Arizona, Arizona Grenache, Arizona rosé, Arizona Terroir, arizona wine, Arizona Wineries, Arizona wines, az wine, AZwine, Carlson Creek, grenache, grenache rosé, Rhone varietals, Rosé, rosé season, saignée, terroir, Willcox, Willcox AVA, Willcox Grapes, willcox wines, wine
Most wineries in Arizona make at least one rosé wine, often from their first vintage. However, it took a while for Carlson Creek Vineyards to get on board. I grabbed this bottle of their 2015 Grenache rosé on release day down in the new Scottsdale tasting room, just down the road from Salvatore Vineyards and Aridus. (I don’t always make it for wine release days, and it was a lucky coincidence) Let’s take a look.
The Wine: Robert Carlson reports that the 2015 Grenache Rosé was made in the saignée style, and fermented (as well as aged) in stainless steel. The fruit was sourced from Carlson Creek Vineyard, one of the largest vineyards on the Willcox Bench. It’s one of the bigger Rosé vintages I’ve seen, clocking in at 15% Alcohol. This wine is a vibrant salmon pink color. As you would have guessed from the name, this wine is made from 100% Grenache.
The Nose: This is wine with many rich, varied aromas. Notes of vanilla, cliff rose, rose hips, gardenia, peaches, strawberries, and raspberry intermingles with notes of watermelon and caramelized marshmallows as the wine opens.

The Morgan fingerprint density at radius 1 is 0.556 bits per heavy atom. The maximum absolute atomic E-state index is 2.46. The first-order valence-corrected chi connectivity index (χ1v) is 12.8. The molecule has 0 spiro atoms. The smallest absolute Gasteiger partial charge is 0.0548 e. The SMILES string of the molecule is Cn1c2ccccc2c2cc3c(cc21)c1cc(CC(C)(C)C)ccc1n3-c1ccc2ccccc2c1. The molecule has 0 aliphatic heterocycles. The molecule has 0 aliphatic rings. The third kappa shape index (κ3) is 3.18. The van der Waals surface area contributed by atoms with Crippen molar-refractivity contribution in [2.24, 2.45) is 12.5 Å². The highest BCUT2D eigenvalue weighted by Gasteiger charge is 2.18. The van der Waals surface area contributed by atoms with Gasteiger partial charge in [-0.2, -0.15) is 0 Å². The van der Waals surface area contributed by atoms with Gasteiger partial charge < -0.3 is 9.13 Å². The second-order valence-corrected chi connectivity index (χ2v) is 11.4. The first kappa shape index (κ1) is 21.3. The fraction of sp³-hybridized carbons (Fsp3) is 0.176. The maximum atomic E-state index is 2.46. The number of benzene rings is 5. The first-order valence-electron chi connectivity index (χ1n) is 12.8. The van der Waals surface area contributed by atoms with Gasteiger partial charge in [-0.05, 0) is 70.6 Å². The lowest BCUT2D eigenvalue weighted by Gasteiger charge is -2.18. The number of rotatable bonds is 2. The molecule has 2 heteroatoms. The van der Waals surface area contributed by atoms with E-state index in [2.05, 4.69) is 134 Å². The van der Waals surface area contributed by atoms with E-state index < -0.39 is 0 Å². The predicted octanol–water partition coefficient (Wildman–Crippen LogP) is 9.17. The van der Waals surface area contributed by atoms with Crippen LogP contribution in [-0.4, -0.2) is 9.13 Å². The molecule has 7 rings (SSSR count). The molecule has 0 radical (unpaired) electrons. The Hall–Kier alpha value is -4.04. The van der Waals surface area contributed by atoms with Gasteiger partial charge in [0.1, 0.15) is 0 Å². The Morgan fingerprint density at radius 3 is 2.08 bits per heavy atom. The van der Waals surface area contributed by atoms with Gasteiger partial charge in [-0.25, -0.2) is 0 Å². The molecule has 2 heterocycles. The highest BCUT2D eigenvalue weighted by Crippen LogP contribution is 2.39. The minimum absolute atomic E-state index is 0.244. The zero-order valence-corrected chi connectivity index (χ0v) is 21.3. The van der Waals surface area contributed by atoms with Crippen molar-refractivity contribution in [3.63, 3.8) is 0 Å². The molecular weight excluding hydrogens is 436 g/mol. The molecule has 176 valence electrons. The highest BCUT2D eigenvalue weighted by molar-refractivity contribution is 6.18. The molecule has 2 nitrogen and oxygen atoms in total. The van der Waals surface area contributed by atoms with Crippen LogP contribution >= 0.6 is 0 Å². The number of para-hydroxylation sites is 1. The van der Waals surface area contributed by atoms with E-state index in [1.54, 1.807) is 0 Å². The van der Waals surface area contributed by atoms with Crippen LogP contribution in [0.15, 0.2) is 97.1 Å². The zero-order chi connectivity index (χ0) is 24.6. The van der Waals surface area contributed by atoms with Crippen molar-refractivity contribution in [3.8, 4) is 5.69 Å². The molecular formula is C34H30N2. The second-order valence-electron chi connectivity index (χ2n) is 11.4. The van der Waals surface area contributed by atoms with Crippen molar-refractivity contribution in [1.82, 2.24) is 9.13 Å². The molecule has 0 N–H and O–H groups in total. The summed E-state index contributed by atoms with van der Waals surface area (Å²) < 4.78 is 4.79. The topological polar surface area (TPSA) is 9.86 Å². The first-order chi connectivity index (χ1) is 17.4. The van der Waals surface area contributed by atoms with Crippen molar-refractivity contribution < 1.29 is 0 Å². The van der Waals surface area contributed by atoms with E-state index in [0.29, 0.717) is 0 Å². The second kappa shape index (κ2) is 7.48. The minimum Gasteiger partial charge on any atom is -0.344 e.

The Palate: I would classify the 2015 Grenache Rosé as a medium-to-full-bodied Rosé, as there is a fair bit of weight to the palate. The palate opens up with notes of bing cherry, raspberry, strawberry, gardenia, and peach. This wine has medium acidity. One of the biggest flavors I get from this wine on the palate as it opens up is a juicy characteristic that reminds me a great deal of watermelon jolly ranchers. The finish of this wine lasts for 55 seconds, with notes of sea salt, limestone, ocotillo, raspberry, and a tiny hint of anise. It’s a bit hot in terms of alcohol, but that’s something that can be
The Pairing: The full-bodied character of this vintage means it can stand up to heavier food than most Rosé wines. I really want to pair this wine with super hot wings with blue cheese; I think the heat of the wings and the creamy nature of the blue cheese will work rather well with the higher alcohol content and bigger flavors of this wine. For a vegetarian pairing, do something using jackfruit with buffalo sauce instead of barbeque sauce; maybe with some sort of hummus dip.
Impressions: Long-time readers and those who know me rather well know that I don’t tend to have an overly high opinion of Arizona Grenache, as I feel this wine is best-suited to Rosé and brandy-making, with some key exceptions. This is a stellar example of a good Grenache Rosé in Arizona.
Personified, I feel like this wine is reminiscent of an extreme beach bum and surfer; someone who travels the world to catch the biggest waves, and performs slam poetry describing his experiences.